# False divergence of the NDSolve solution: how to avoid

Discussion in 'Mathematica' started by Alexei Boulbitch, Jul 16, 2009.

1. ### Alexei BoulbitchGuest

Dear Community,

I am simulating a system of ODE using v6. Here are the equations:

eq1 = x'[t] == y[t];
eq2 = y'[t] == 1/x[t] - 1.4 - (4.5 + y[t])*(1 + z[t]^2);
eq3 = z'[t] == 18*z[t] - 0.75*(4.5 + y[t])^2*z[t] - z[t]^3;

It is simulated at x>0. This system at x>0 seems to be globally stable.
To understand it observe that at large x, y, and z one finds
y' ~ - y*z^2 and z' ~ - z^3. In other words, there is a kind of a
non-linear "returning force" for y and z, while x follows the dynamics
of y.

However, when solving it on Mathematica I sometimes find trajectories
that counterintuitively diverge.
Check this for example:

NDSolve[{eq1, eq2, eq3, x == 0.669, y == 0.881,
z == 0.988}, {x, y, z}, {t, 0, 40}];

Plot[{Evaluate[x[t] /. s], Evaluate[y[t] /. s],
Evaluate[z[t] /. s]}, {t, 0, 45}, PlotRange -> All,
PlotStyle -> {Red, Green, Blue},
AxesLabel -> {Style["t", 16], Style["x, y, z", 16]}]

My guess is that this is due to some peculiarity in the numeric method
used, and the method should be probably changed, or its parameters
specified. I am however, not experienced in numeric approaches for
solving ODEs.

Now comes the question:
Can you give me a hint, of
(i) what may be the reason of such a behavior?
and
(ii) What should I do to avoid such a false divergence?

Thank you, Alexei

--
Alexei Boulbitch, Dr., habil.
Senior Scientist

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Alexei Boulbitch, Jul 16, 2009

2. ### Roland FranziusGuest

y is a dummy. You have to consider eigenvalues of the matrix for
|x,y,z|->oo. At |(x,z)| -> oo easily you will find by elimination of y

x'' == - x' z^2
z' == 18 z - x'^2 z - z^3

If, by chance of rounding errors z < 0 z will run away to -oo.
s=NDSolve[{eq1, eq2, eq3, x == 0.669, y == 0.881,
z == 0.988}, {x, y, z}, {t, 0, 40}];

NDSolve::mxst: Maximum number of 10000 steps reached at the point t == \
27.928120676960916`. >>

The Plot explodes at t=27 exponentially
Its always extremely difficult to control solutions of osciallating
nonlinear systems for a long time:-(

At least in this case use Abs[z[t]] on the right to cross the line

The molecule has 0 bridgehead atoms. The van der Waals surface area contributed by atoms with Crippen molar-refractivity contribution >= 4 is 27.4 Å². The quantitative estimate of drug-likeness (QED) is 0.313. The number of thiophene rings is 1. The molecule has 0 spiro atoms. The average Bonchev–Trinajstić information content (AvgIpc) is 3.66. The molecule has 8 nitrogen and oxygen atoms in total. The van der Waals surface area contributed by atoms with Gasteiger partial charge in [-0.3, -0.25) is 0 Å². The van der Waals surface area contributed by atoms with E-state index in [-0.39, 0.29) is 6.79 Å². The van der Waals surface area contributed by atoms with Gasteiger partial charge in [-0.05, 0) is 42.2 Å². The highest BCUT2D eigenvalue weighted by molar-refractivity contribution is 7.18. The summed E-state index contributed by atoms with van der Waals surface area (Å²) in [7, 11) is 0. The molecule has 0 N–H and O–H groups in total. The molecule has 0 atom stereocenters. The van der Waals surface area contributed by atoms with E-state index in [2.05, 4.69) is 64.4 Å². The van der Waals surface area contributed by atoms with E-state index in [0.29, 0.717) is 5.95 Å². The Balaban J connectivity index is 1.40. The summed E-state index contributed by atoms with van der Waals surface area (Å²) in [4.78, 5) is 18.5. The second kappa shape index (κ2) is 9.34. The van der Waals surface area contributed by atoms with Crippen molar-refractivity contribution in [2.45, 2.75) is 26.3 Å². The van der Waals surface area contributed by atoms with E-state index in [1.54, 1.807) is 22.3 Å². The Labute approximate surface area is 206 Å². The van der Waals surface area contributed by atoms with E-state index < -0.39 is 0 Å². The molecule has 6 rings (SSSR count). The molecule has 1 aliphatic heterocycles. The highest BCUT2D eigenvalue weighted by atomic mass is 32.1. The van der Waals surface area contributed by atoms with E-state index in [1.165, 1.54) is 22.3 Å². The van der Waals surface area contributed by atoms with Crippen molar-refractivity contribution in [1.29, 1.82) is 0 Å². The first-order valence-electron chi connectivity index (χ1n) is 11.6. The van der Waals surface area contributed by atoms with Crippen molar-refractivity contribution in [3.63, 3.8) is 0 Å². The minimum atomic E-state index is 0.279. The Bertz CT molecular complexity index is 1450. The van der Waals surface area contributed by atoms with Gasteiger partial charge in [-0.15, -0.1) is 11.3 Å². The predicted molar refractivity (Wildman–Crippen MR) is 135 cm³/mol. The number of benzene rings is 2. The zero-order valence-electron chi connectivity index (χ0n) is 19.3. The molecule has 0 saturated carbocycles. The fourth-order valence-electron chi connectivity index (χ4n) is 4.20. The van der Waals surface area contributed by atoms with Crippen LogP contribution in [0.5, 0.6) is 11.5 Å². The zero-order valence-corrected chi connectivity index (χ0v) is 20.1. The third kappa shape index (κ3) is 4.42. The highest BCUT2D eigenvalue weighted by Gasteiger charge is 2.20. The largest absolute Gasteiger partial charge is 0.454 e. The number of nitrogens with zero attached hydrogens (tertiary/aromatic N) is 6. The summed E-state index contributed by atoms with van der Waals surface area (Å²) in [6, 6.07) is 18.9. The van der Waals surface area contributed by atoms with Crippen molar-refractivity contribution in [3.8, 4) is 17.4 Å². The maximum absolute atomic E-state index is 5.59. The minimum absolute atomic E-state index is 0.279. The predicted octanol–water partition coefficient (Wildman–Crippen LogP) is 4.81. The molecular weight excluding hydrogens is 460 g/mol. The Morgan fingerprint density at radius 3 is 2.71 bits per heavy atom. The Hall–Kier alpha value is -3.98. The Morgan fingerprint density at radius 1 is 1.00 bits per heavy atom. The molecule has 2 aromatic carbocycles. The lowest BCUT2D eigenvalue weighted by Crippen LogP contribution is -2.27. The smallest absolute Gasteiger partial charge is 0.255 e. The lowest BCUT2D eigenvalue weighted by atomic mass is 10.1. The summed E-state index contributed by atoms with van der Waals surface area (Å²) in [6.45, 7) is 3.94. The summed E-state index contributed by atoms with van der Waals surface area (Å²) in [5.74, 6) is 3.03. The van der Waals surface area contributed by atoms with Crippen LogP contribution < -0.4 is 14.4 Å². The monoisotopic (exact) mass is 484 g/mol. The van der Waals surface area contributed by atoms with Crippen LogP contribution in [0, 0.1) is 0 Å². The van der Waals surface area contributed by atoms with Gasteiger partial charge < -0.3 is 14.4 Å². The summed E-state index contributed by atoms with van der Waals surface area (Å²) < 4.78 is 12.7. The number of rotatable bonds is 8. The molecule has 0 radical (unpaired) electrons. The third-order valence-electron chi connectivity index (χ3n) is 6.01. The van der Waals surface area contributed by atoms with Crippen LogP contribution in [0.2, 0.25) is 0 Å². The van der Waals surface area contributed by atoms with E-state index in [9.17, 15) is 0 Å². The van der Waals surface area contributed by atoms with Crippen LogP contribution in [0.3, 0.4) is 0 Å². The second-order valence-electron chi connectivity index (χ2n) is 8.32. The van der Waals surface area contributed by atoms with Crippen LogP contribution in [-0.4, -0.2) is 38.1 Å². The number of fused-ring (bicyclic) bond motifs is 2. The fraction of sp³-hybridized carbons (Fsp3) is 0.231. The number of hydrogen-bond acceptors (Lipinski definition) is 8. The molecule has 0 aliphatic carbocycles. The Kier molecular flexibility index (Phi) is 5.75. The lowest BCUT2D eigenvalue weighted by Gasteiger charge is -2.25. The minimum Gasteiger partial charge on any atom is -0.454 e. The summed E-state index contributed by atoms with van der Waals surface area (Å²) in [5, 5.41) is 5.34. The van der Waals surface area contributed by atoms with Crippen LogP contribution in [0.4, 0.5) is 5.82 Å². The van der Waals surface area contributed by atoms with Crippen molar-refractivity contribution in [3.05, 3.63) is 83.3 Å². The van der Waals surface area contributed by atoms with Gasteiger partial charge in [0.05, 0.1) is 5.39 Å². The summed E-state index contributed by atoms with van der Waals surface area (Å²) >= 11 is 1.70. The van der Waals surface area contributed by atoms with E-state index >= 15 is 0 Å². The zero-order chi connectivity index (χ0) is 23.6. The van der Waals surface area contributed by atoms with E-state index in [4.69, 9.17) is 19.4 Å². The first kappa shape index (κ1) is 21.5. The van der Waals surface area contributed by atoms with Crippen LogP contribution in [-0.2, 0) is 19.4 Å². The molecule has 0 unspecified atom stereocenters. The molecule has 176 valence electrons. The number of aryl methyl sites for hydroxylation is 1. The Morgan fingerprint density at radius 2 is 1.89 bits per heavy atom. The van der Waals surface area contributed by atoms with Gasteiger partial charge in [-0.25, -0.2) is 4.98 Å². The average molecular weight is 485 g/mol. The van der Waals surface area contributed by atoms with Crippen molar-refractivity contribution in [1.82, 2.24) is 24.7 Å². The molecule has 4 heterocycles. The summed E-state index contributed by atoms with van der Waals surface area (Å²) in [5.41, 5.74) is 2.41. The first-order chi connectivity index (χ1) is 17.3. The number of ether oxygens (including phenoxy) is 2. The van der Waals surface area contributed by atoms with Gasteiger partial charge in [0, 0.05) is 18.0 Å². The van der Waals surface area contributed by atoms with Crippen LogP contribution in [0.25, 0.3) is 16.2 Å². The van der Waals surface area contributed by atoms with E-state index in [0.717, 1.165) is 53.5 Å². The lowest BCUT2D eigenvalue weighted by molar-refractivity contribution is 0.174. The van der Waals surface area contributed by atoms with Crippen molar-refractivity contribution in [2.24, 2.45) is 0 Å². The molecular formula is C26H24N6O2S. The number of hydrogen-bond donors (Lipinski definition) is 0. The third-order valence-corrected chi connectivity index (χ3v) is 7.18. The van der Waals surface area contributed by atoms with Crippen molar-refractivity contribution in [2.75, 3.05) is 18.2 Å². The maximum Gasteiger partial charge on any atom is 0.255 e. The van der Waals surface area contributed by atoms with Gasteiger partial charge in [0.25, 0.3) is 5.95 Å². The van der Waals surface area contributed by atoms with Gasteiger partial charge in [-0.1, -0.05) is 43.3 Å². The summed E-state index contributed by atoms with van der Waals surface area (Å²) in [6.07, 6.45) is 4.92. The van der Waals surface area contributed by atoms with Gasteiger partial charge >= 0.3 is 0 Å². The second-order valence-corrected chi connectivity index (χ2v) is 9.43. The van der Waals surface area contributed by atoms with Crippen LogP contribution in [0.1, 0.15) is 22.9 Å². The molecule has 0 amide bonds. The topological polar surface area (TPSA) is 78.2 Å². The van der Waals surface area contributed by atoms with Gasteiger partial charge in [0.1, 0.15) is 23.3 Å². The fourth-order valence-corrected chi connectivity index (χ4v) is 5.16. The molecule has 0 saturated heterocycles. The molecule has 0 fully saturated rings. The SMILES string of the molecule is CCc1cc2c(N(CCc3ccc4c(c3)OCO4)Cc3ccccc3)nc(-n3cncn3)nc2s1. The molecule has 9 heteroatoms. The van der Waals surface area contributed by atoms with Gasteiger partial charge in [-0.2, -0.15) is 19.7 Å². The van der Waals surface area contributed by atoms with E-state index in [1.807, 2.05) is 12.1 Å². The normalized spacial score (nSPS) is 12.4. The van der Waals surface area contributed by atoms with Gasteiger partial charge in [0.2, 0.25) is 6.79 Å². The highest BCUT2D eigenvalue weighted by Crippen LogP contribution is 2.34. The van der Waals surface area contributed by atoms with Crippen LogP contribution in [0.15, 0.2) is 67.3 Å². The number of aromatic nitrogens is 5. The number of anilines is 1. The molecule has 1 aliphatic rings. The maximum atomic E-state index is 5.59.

immediately if an error of z<0 is occurs or choose a t-step adaptive
method if z is approaching 0.

Roland Franzius, Jul 17, 2009

3. ### seanGuest

I think this arises from NDSolve not having the solutions beyond the
point where it reaches the max number of steps. You can increase the
number of steps NDSolve takes to a higher number of you can just set
it to infinity.(obviously is not a good idea if your system is
weird...)

eq1=x'[t]==y[t];
eq2=y'[t]==1/x[t]-1.4-(4.5+y[t])*(1+z[t]^2);
eq3=z'[t]==18*z[t]-0.75*(4.5+y[t])^2*z[t]-z[t]^3;

DynamicModule[{},
Manipulate[
s=NDSolve[{eq1,eq2,eq3,x==0.669,y==0.881,z==0.988}, =
{x,y,z},
{t,0,tf}, MaxSteps->Infinity];
Plot[{Evaluate[x[t]/.s], Evaluate[y[t]/.s], Evaluate[z[t]/.s]}, {t,
0,tf}, PlotRange-> All, PlotStyle->{Red,Green,Blue}, AxesLabel->{Style
["t",16], Style["x, y, z",16]}], {tf, 10, 100}]
]

wise confidential information. If you are not the intended recipient and ha=
ve received this e-mail in error, you are hereby notified that any review, =
copying or distribution of it is strictly prohibited. Please inform us imme=
diately and destroy the original transmittal from your system. Thank you fo=

sean, Jul 18, 2009
4. ### Roland FranziusGuest

Since x occurs in eq2 this is not correct. Elimination of dummy y gives

x'' ~ x' z^2 and z'= -z^3

but the problem is at x=0

x'' = 1/x
z' = z( 18 -0.75(4.5+x') -z^2)

If by error you have x<0 and x' <4.5 you have a problem.

#############

After a hint of Alois Steindl I reconsidered the full second order
system once again.

It is possible to integrate beyond t=28 if x is restricted to x>0 somehow.

The second order system

eq1 = x''[t] == 1/x[t] - 1.4 - (4.5 + x'[t])*(1 + z[t]^2)
eq2 = z'[t] == 18*z[t] - 0.75*(4.5 + x'[t])^2 *z[t] - z[t]^3

explodes numerically somewhere at t=28

s = NDSolve[{eq1, eq2, x == 0.669, x' == 0.881,
z == 0.988}, {x, z}, {t, 0, 28.5}];

To see the point of explosion at a logarithmic scale look at

Plot[{Evaluate[ArcSinh[x[t] /. s]], Evaluate[ArcSinh[z[t] /. s]]}, {t,
27., 28.1}, PlotRange -> All,
PlotStyle -> {Red, Green},
AxesLabel -> {Style["t", 16], Style["x, y, z", 16]}]

The reason is x becoming negative and a moment later z follows.

This is analytically impossible because of the hard reflection at x=0 by
1/x. Numerically of course a big z-term with x'<-4.5 may override it.

A try with absolute values

eq1 = x''[t] == 1/x[t] - Abs[1.4 - (4.5 + x'[t])*(1 + z[t]^2)]
eq2 = z'[t] == 18*z[t] - 0.75*(4.5 + x'[t])^2 *z[t] - z[t]^3

s = NDSolve[{eq1, eq2, x == 0.669, x' == 0.881,
z == 0.988}, {x, z}, {t, 0, 40}];

Plot[{Evaluate[x[t] /. s], Evaluate[z[t] /. s]}, {t, 0, 3},
PlotRange -> All,
PlotStyle -> {Red, Green, Blue},
AxesLabel -> {Style["t", 16], Style["x, y, z", 16]}]

The apparent singularities at x=0 is caused by the hard reflection of x
at x=0 by the non-Lipshitz x'' = 1/x force term.

The Abs-approach seamingly eliminates the problem for the given starting
values. If it is working for all starting values, who knows.

Roland Franzius, Jul 19, 2009